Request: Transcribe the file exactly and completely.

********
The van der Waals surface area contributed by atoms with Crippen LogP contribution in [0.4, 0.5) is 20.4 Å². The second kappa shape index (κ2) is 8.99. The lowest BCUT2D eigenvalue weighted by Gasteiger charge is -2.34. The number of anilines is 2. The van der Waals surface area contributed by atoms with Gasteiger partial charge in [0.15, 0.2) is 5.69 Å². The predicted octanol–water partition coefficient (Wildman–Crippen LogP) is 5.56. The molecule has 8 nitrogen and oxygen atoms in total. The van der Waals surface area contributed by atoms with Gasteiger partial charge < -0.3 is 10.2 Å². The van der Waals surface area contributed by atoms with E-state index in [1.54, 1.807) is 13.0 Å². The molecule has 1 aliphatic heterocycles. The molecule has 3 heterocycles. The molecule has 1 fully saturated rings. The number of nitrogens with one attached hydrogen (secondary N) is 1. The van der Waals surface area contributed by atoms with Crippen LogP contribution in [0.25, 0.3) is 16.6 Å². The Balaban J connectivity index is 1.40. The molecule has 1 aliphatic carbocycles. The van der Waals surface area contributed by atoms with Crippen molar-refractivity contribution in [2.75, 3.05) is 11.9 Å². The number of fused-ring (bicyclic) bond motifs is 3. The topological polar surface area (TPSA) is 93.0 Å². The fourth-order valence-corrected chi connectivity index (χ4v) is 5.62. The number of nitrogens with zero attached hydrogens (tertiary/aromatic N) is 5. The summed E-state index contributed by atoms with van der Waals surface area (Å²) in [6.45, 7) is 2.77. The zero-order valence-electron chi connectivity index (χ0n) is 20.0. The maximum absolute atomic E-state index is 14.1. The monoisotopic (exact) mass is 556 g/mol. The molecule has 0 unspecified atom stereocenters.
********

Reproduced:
The van der Waals surface area contributed by atoms with Crippen LogP contribution in [0.4, 0.5) is 20.4 Å². The second kappa shape index (κ2) is 8.99. The lowest BCUT2D eigenvalue weighted by Gasteiger charge is -2.34. The number of anilines is 2. The van der Waals surface area contributed by atoms with Gasteiger partial charge in [0.15, 0.2) is 5.69 Å². The predicted octanol–water partition coefficient (Wildman–Crippen LogP) is 5.56. The molecule has 8 nitrogen and oxygen atoms in total. The van der Waals surface area contributed by atoms with Gasteiger partial charge < -0.3 is 10.2 Å². The van der Waals surface area contributed by atoms with E-state index in [1.54, 1.807) is 13.0 Å². The molecule has 1 aliphatic heterocycles. The molecule has 3 heterocycles. The molecule has 1 fully saturated rings. The number of nitrogens with one attached hydrogen (secondary N) is 1. The van der Waals surface area contributed by atoms with Crippen LogP contribution in [0.25, 0.3) is 16.6 Å². The Balaban J connectivity index is 1.40. The molecule has 1 aliphatic carbocycles. The van der Waals surface area contributed by atoms with Crippen molar-refractivity contribution in [2.75, 3.05) is 11.9 Å². The number of fused-ring (bicyclic) bond motifs is 3. The topological polar surface area (TPSA) is 93.0 Å². The fourth-order valence-corrected chi connectivity index (χ4v) is 5.62. The number of nitrogens with zero attached hydrogens (tertiary/aromatic N) is 5. The summed E-state index contributed by atoms with van der Waals surface area (Å²) in [6.45, 7) is 2.77. The zero-order valence-electron chi connectivity index (χ0n) is 20.0. The maximum absolute atomic E-state index is 14.1. The monoisotopic (exact) mass is 556 g/mol. The molecule has 0 unspecified atom stereocenters.